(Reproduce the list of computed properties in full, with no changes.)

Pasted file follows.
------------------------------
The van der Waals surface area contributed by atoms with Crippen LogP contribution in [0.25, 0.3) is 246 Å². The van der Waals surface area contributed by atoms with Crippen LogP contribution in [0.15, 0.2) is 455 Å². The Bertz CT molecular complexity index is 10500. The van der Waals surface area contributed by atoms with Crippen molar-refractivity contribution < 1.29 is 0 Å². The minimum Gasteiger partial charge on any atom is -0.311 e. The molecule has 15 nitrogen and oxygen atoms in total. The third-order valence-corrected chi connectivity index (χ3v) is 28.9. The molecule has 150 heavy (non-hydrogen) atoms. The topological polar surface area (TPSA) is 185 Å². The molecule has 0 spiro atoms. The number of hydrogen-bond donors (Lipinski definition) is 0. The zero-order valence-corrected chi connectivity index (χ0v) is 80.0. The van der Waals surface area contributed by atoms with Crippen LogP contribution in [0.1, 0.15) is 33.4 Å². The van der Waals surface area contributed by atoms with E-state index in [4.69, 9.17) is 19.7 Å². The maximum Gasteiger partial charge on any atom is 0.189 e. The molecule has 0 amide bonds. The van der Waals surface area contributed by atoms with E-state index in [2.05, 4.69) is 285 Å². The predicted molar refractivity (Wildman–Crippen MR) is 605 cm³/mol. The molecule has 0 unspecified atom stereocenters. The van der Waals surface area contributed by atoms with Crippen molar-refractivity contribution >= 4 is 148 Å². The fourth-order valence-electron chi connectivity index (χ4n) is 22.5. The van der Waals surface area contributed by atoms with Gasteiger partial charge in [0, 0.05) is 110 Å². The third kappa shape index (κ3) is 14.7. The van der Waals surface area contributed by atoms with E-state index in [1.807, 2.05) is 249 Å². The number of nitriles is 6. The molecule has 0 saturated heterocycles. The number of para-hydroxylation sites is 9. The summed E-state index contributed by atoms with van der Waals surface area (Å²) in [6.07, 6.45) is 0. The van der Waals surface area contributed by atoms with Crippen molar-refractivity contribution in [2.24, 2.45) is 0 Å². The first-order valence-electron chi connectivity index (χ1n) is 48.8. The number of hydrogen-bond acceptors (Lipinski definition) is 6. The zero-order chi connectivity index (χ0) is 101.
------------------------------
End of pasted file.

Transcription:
The van der Waals surface area contributed by atoms with Crippen LogP contribution in [0.25, 0.3) is 246 Å². The van der Waals surface area contributed by atoms with Crippen LogP contribution in [0.15, 0.2) is 455 Å². The Bertz CT molecular complexity index is 10500. The van der Waals surface area contributed by atoms with Crippen molar-refractivity contribution < 1.29 is 0 Å². The minimum Gasteiger partial charge on any atom is -0.311 e. The molecule has 15 nitrogen and oxygen atoms in total. The third-order valence-corrected chi connectivity index (χ3v) is 28.9. The molecule has 150 heavy (non-hydrogen) atoms. The topological polar surface area (TPSA) is 185 Å². The molecule has 0 spiro atoms. The number of hydrogen-bond donors (Lipinski definition) is 0. The zero-order valence-corrected chi connectivity index (χ0v) is 80.0. The van der Waals surface area contributed by atoms with Crippen LogP contribution in [0.1, 0.15) is 33.4 Å². The van der Waals surface area contributed by atoms with E-state index in [4.69, 9.17) is 19.7 Å². The maximum Gasteiger partial charge on any atom is 0.189 e. The molecule has 0 amide bonds. The van der Waals surface area contributed by atoms with E-state index in [2.05, 4.69) is 285 Å². The predicted molar refractivity (Wildman–Crippen MR) is 605 cm³/mol. The molecule has 0 unspecified atom stereocenters. The van der Waals surface area contributed by atoms with Crippen molar-refractivity contribution >= 4 is 148 Å². The fourth-order valence-electron chi connectivity index (χ4n) is 22.5. The van der Waals surface area contributed by atoms with Gasteiger partial charge in [0, 0.05) is 110 Å². The third kappa shape index (κ3) is 14.7. The van der Waals surface area contributed by atoms with E-state index in [1.807, 2.05) is 249 Å². The number of nitriles is 6. The molecule has 0 saturated heterocycles. The number of para-hydroxylation sites is 9. The summed E-state index contributed by atoms with van der Waals surface area (Å²) in [6.07, 6.45) is 0. The van der Waals surface area contributed by atoms with Crippen molar-refractivity contribution in [2.24, 2.45) is 0 Å². The first-order valence-electron chi connectivity index (χ1n) is 48.8. The number of hydrogen-bond acceptors (Lipinski definition) is 6. The zero-order chi connectivity index (χ0) is 101.